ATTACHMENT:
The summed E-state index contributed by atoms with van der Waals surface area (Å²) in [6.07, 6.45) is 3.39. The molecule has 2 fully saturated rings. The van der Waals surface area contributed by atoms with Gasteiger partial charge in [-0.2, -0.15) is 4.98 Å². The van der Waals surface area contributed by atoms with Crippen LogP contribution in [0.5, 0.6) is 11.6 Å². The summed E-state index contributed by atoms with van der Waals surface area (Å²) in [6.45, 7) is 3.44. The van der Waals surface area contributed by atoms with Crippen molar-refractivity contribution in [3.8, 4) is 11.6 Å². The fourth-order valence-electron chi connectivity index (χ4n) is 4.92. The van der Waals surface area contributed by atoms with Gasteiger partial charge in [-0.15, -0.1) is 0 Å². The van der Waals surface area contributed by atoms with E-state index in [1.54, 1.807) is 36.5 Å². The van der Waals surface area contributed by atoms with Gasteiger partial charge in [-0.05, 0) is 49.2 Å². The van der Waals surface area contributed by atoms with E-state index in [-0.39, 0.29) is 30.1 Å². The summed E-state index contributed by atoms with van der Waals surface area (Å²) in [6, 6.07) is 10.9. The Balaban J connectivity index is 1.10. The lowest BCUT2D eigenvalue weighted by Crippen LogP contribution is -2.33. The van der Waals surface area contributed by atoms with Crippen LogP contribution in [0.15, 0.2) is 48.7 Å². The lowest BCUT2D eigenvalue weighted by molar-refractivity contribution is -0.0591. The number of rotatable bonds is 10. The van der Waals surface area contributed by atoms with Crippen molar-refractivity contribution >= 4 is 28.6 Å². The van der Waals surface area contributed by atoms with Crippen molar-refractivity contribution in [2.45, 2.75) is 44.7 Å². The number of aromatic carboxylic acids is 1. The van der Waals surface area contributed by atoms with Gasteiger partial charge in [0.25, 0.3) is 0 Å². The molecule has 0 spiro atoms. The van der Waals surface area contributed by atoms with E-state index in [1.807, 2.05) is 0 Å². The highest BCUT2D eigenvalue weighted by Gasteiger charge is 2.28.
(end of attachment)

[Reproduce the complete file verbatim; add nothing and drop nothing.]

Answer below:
The summed E-state index contributed by atoms with van der Waals surface area (Å²) in [6.07, 6.45) is 3.39. The molecule has 2 fully saturated rings. The van der Waals surface area contributed by atoms with Gasteiger partial charge in [-0.2, -0.15) is 4.98 Å². The van der Waals surface area contributed by atoms with Crippen LogP contribution in [0.5, 0.6) is 11.6 Å². The summed E-state index contributed by atoms with van der Waals surface area (Å²) in [6.45, 7) is 3.44. The van der Waals surface area contributed by atoms with Crippen molar-refractivity contribution in [3.8, 4) is 11.6 Å². The fourth-order valence-electron chi connectivity index (χ4n) is 4.92. The van der Waals surface area contributed by atoms with Gasteiger partial charge in [-0.15, -0.1) is 0 Å². The van der Waals surface area contributed by atoms with E-state index in [1.54, 1.807) is 36.5 Å². The van der Waals surface area contributed by atoms with Gasteiger partial charge in [-0.05, 0) is 49.2 Å². The van der Waals surface area contributed by atoms with E-state index in [-0.39, 0.29) is 30.1 Å². The summed E-state index contributed by atoms with van der Waals surface area (Å²) in [6, 6.07) is 10.9. The Balaban J connectivity index is 1.10. The lowest BCUT2D eigenvalue weighted by Crippen LogP contribution is -2.33. The van der Waals surface area contributed by atoms with Crippen LogP contribution in [0.15, 0.2) is 48.7 Å². The lowest BCUT2D eigenvalue weighted by molar-refractivity contribution is -0.0591. The number of rotatable bonds is 10. The van der Waals surface area contributed by atoms with Crippen molar-refractivity contribution >= 4 is 28.6 Å². The van der Waals surface area contributed by atoms with Crippen molar-refractivity contribution in [2.45, 2.75) is 44.7 Å². The number of aromatic carboxylic acids is 1. The van der Waals surface area contributed by atoms with Gasteiger partial charge in [0.25, 0.3) is 0 Å². The molecule has 0 spiro atoms. The van der Waals surface area contributed by atoms with E-state index in [1.807, 2.05) is 0 Å². The highest BCUT2D eigenvalue weighted by Gasteiger charge is 2.28.